I think IoT devices would tend to mostly provide info that the owner would store and if they decide to upload it to a web page that would be separate. Even then it is stilll stored locally by the owner.
Interesting thought, I often used to think that millions of users downloading videos would cause that, much to my surprise I have better bandwidth now than when I first thought this. The billions of devices will likely have very low bandwidth requirements individually so what's worse? 1 billion devices at 1kbs against 100 million video downloaders at 10Mbps?
re "What's your general opinion about IOT in consumer goods"
I actually think there will be many, many uses that no one has come close to thinking of yet. Some may sound pretty ridiculous at the moment, but their time will come.
In my opinion, one of the biggest problems to solve is to make the "IOT" portion of the thing completely invisible.
In my refrigerator scenario, I don't really want to know or care that it's connected. I just want the warning that few times it will be needed. If I put on a Fitbit exercise monitor, I don't really want to know or care that it's an IOT device. I just want it to help me train better.
When the fact that something is an IOT device is not discusses and not visiblt, then the IOT will be truly useful. In the end, I suspect that there are very few things that can't benefit in some ways shape or form, from being connected.
Hi Duane, I get your drift as we say downunder but I'm one of those people that goes through life subconciously confirming my actions. If I close the fridge door and that characteristic pft sound deosn't occur I subconciously turn to look why. car doors house doors etc are all the same to me.
Have you ever been walking and an object got in front of your leg and begun to tug and you don't realise it until you've tripped? Well I felt such a tug once and slammed on the brakes only to find it was a spider web. It didn't break :-)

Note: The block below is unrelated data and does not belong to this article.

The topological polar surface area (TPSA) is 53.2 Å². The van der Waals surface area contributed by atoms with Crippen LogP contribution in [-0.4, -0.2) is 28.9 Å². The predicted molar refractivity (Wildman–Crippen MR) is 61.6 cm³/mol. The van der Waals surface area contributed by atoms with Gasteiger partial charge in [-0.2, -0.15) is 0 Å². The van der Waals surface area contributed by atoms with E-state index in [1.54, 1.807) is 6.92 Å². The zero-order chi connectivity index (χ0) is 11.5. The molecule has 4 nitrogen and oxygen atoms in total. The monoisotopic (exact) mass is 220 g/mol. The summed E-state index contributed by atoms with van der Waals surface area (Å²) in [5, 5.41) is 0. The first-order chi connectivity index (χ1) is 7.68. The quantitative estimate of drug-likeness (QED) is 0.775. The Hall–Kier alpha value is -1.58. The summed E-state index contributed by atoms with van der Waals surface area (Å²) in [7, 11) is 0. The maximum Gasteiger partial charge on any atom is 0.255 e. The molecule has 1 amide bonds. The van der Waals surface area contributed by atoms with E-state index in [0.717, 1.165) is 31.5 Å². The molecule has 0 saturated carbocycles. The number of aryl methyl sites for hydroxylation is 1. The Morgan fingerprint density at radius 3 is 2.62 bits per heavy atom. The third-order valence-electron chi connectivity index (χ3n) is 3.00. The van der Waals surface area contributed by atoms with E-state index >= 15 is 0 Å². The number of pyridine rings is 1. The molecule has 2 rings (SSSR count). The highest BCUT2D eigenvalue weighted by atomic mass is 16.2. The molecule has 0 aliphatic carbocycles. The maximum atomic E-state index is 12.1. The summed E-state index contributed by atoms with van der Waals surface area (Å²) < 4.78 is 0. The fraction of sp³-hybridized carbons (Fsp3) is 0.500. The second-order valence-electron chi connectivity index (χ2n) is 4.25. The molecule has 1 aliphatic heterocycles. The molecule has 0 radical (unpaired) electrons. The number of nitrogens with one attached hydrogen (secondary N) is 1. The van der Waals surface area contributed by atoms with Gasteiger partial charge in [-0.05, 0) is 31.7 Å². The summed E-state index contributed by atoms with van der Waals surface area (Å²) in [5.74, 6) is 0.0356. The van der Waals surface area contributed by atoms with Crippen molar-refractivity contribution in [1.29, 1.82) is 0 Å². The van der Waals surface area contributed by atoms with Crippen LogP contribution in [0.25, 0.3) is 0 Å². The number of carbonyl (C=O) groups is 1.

But that said I have to agree most people out there simply aren't aware of their surroundings at all let alone a fridge door so maybe??
My daughter and Son-in-law bought a Samsung fridge that had a a full web connected PC with email, browser, music service, the works. I just had to shake my head. There's a permanent 2-5W 24hour a day 365 days a year, my old fridge now 30 years old only draws power when the thermostat engages (thermal pressure type). Obviously insulation has improved but I'd like to have that sort of thermostat in my new fridge, :-)
re: "I can't for the life of me figure out what I would want an internet connected fridge"
The hype ruins this one. When manufacturers or pundits talk of browsing from the refrigerator or notifying of milk freshness, they do everyone a disservice. Those are "features you can sell", not "features you can use."
I can see a few valuable uses though. Think of the warning lights in your car. You hope to never see your oil light come on, but if your oil gets too low, even one use of the indicator light during the life of the car makes it worth having.
An equivalent in a refrigerator (or freezer), as you suggested, would be a power off and temperature rising, or door open and temp rising indicator. I know people that have lost hundreds of dollars' worth of food from a partially opened door.
If I'm in bed, I may not know that the fridge door didn't close all the way. I may not find out until the morning when just about everything's gone bad. A quick text message to my phone would save my food.
The hype promoting useless applications will make it more difficult for legitimate applications to be adopted. Of course, the other problem is the setup. Unless it's "push one button" easy, most people won't bother to set it up.
NASA's Orion Flight Software Production Systems Manager Darrel G. Raines joins Planet Analog Editor Steve Taranovich and Embedded.com Editor Max Maxfield to talk about embedded flight software used in Orion Spacecraft, part of NASA's Mars mission. Live radio show and live chat. Get your questions ready.
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